Constant Adaptation! +3,200 miles in

October 19, 2021

Ben wrote this lovely post during the first week of October. Now he is far past Colorado, heading to Boise, Idaho!

It’s been a while since I wrote the post on the plane heading back east from California. About 7 weeks have gone by, I’ve ridden my bike for nearly 50 days, and covered about 3,200 miles and somehow made it to Colorado! The journey so far has been filled with ups and downs, both literally and emotionally, and I have had the chance to explore what makes me happy and excited and what makes me frustrated and irritable. I have met dozens of amazing strangers and even stayed in their homes with just hours notice. I’ve seen parts of the country I never would have otherwise, and visited old friends I am beyond grateful to have seen because of this trip. I am filled with gratitude for all of the people, both familiar and unfamiliar, who have helped me stay on course and keep my head up.

I am sitting in Bud Werner Memorial public library in Steamboat Springs, Colorado after quite a different week than what I have been used to. First of all, it feels very strange to type on a keyboard and to be indoors watching the day carry on outside. I had a lovely couple of days off the bike (buffer days, as some like to call them) in Boulder last weekend as I readied my bike and myself for the Rockies and many weeks on the Great Divide Mountain Bike Route. 

The first four days were challenging and beautiful - it is just past peak for the aspens and fall colors in general up here. Each day, I found myself entering my risk-management brain and feeling a strong internal resistance to continuing north as planned. Much of the new routine for each day has been right in my wheelhouse of backpacking and being in more remote settings, but something hasn't felt right. My focus has turned away from the simple task of sticking to routine and getting miles done to concerns about my own safety and other details that distract me from my mission: raising awareness for distracted driving. I am glad to know I can successfully bikepack in a more remote setting, and am interested to revisit that kind of adventure at a later point. Part of what has felt great and fulfilling about the trip so far have been the moments, even if brief, where I am interacting with the public and able to share my mission and facetime on the topic of distracted driving. I have pondered whether part of this is feeling loneliness with the lack of people around me and whether it's easier to be in more populated areas so I can feed off some of the energy of others. While part of this may be true, I want to be more visible to cars and the public while on this journey because that is sort of the point. For now, it is in my best interest to get on a more direct track to Seattle and avoid the impending colder weather.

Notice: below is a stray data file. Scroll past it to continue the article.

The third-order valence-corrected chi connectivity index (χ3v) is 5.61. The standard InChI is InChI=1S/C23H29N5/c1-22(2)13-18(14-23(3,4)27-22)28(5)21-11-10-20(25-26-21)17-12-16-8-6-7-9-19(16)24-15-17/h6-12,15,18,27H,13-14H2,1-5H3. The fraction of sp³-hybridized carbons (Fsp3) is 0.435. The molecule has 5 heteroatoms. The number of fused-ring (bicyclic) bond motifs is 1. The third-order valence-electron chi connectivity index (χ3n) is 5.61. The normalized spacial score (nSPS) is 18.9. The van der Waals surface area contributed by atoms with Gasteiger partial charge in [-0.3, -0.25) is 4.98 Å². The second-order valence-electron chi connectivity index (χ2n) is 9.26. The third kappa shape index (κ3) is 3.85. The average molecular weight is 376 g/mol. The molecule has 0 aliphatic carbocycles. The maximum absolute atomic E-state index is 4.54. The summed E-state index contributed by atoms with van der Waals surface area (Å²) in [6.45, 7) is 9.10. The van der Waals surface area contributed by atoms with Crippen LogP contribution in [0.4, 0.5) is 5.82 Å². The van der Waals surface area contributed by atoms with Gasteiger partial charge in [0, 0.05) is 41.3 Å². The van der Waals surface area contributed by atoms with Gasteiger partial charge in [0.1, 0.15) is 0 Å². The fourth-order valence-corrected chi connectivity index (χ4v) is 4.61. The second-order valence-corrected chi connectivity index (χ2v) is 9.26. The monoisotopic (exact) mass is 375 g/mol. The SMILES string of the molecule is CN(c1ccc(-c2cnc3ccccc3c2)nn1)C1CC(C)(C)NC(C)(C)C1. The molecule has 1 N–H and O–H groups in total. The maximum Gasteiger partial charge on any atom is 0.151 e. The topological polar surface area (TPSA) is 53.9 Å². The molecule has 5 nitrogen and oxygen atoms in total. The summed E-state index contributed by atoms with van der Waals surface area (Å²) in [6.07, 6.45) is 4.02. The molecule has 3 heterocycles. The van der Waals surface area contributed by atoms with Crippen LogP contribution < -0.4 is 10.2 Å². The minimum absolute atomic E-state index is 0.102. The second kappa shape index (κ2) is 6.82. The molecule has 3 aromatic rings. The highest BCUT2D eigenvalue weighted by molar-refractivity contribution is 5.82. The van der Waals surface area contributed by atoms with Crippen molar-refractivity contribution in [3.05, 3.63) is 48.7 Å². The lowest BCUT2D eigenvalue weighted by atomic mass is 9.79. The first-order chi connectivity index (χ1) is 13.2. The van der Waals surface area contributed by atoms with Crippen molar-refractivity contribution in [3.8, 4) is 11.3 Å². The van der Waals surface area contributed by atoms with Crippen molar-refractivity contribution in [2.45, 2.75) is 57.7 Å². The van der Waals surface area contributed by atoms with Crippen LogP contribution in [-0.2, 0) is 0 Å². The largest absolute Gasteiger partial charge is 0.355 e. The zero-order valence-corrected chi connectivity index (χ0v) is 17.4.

This all gets at an exploration I have done during the trip - listening more to what my body tells me and using that as guidance for all the little decisions I need to make each day. Certain things have simply fallen into place like magic and I have learned to be better at accepting those. In the past, I may have found myself resisting these moments because they go against the plan I had in my head. It has been liberating and remarkable to let myself step back and see where the path is unfolding in front of me rather than trying to clear a path from scratch. I have not only saved myself energy and the risk of disappointment, but I have encountered amazing people and experienced things I would not have otherwise. Being flexible with a general template of direction and plan seems to be the recipe. My dad recently shared a quote from Eisenhower with me: "Plans are nothing; planning is everything."

I am proud of myself for letting go of the reins when there is clear guidance in front of me; this is certainly not how I have lived most of my life to this point. I tend to crave control because it can, at times, make life more comfortable and seem easier. The advantage to embracing the brief period of discomfort is gaining experiences that could never have been planned. And, the feeling of discomfort becomes smaller each time I release my grip on control. I still keep an eye on the bigger picture each day. Living day by day has shown me the incredible benefits, including true presence, of removing the resistance that the desire for control can add to my life.

With all of this in mind, I point my wheels more directly west and toward Utah and then directly toward Seattle. I don’t expect the weather to be perfect or glamorous the whole way, but I do know it will be less extreme than that of the more northerly route I had planned originally. Onward!

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